State lawmakers have made Wisconsin the 28th state to request an unprecedented national convention to amend the country’s founding document, the U.S. Constitution.

The state Senate voted 19-14 Tuesday to pass a resolution that completed Wisconsin’s application for a convention, which does not require the governor’s signature. The state Assembly passed the resolution in June.

The vote moves the nation one step closer to a process outlined under Article V of the U.S. Constitution, in which a national convention occurs if two-thirds, or 34, of state legislatures request it.

A resolution that passed the Senate Tuesday, as in the other 27 states, says the convention would be to propose amendments “for the limited purpose of requiring the federal government to operate under a balanced budget.”

But critics, which include Democrats but also some conservatives and Republicans, call that meaningless. They say there’s no way to enforce limits on the convention’s scope once it’s underway.

Sen. Kathleen Vinehout and others fear a “runaway” convention, what they describe as a free-for-all in which other far-reaching proposals could surface — even ones that undermine basic constitutional freedoms.

“There is no safeguard for what gets dealt with when this constitutional convention gets started,” said Vinehout, D-Alma.

Supporters say that any amendments emerging from the convention would need to be ratified by three-fourths, or 38, of the states. They say the greater threat to the nation’s future is a Congress that can’t control federal spending.

Sen. Jon Erpenbach, D-Middleton, said the country is too sharply divided to undertake something as momentous as a constitutional convention.

“It is not our time in history to think we have the right to do this,” Erpenbach said.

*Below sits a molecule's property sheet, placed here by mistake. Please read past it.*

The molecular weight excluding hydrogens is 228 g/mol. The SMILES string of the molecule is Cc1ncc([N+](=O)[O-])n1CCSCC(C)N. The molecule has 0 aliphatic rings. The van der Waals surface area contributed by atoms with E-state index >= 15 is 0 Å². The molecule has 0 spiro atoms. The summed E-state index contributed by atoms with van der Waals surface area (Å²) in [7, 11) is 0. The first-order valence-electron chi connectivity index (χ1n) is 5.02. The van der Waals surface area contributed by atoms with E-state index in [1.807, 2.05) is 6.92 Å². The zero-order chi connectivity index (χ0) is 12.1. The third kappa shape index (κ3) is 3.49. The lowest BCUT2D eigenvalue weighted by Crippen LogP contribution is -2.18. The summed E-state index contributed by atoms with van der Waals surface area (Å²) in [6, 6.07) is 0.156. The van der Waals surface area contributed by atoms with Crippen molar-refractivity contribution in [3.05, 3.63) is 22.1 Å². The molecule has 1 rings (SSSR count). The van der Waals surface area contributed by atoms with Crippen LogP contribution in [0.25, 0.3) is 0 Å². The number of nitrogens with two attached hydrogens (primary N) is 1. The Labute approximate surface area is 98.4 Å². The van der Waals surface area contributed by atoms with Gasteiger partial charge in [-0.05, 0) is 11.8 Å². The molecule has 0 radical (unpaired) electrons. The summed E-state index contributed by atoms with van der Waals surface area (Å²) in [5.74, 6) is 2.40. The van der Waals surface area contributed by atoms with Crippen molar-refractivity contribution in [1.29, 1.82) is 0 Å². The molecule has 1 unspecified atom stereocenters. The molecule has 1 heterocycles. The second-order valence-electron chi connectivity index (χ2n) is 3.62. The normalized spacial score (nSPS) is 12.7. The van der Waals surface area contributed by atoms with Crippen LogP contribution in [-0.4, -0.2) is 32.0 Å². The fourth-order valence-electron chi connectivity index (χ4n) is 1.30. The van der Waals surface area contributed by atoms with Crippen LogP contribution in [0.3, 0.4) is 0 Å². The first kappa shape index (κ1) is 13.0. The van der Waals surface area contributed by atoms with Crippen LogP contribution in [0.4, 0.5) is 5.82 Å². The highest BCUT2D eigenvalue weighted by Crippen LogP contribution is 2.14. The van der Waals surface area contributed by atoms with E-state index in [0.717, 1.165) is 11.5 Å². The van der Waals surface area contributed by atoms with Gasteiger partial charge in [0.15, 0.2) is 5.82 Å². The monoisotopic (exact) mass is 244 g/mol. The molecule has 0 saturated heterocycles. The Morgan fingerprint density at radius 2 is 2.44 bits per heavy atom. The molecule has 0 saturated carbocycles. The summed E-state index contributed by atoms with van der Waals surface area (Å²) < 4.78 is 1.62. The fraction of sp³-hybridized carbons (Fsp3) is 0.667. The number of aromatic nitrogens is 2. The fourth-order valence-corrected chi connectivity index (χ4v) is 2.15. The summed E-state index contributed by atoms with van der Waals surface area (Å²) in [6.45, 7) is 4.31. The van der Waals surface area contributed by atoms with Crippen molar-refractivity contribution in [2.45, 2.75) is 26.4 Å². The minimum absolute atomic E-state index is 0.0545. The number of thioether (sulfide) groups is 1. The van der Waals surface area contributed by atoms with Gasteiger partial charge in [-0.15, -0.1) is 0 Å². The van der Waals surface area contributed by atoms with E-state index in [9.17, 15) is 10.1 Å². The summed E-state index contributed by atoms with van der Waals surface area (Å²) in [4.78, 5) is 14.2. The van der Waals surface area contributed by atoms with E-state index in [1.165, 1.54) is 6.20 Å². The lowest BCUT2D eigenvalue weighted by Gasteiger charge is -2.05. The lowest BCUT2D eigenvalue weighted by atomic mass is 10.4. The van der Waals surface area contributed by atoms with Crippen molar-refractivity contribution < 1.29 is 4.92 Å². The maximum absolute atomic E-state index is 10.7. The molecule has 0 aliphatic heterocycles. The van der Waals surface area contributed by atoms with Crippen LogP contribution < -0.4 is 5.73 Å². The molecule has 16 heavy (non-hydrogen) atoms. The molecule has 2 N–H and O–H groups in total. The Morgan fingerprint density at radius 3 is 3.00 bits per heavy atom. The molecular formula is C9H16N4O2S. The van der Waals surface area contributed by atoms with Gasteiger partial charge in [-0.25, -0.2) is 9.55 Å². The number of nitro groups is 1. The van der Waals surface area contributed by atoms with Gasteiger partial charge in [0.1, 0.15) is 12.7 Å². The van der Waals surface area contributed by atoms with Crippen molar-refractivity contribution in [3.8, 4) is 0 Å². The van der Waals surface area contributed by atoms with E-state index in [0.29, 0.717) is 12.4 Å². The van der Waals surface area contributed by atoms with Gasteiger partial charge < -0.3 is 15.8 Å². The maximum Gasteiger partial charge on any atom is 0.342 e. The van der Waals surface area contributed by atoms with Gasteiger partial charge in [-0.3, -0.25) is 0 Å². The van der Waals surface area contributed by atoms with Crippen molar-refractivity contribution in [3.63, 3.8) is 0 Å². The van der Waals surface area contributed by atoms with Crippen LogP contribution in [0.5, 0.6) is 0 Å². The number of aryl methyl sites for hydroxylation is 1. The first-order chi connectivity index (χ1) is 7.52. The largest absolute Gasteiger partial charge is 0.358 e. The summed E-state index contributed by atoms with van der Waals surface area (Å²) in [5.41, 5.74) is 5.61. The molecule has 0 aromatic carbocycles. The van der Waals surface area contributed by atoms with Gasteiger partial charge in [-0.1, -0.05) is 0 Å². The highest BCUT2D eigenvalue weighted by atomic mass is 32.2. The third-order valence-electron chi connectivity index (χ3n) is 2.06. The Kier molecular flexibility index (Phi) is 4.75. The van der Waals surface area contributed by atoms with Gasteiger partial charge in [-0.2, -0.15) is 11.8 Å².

Proponents of the convention said critics are ignoring the country’s mounting $20 trillion national debt. The sponsor of the convention resolutions, Sen. Chris Kapenga, R-Delafield, said he has little faith in lawmakers to address the problem.

Sen. David Craig, R-Town of Vernon, described the debt as the chief threat to national security.

“I’ve talked to Democrats in other states who recognize that we have a debt problem,” Craig said.

Earlier this year, Senate Majority Leader Scott Fitzgerald initially resisted Assembly Speaker Robin Vos’ push to fast-track the convention resolution. Fitzgerald said in March that he had questions about the scope of such a convention.

Fitzgerald, R-Juneau, who voted for the resolution, acknowledged after Tuesday’s vote that he’s not convinced restrictions on the scope of a convention could be enforced once it’s underway.

“It depends on who you talk to,” Fitzgerald said. “It always should be a concern when you have something that could be wide open.”

Gov. Scott Walker’s approval of the resolution applying for the convention is not required, but he has said he favors it.

Whether to put a time limit on Wisconsin’s call for the convention looked like a potential point of contention among Republicans who control the Senate.

Senate President Roger Roth, R-Appleton, proposed an amendment that would sunset the convention call in seven years.

Roth withdrew his amendment on the Senate floor during debate Tuesday evening. He later became the only Republican senator to vote against the measure.

A related bill passed Tuesday would require, if the convention were held, the Legislature and the governor to appoint seven delegates to attend and represent the state. The bill also allows a majority of the state’s convention delegates to vote to dismiss one of their fellow delegates if he or she voted to consider or approve an “unauthorized amendment,” or one outside the expected scope of the convention.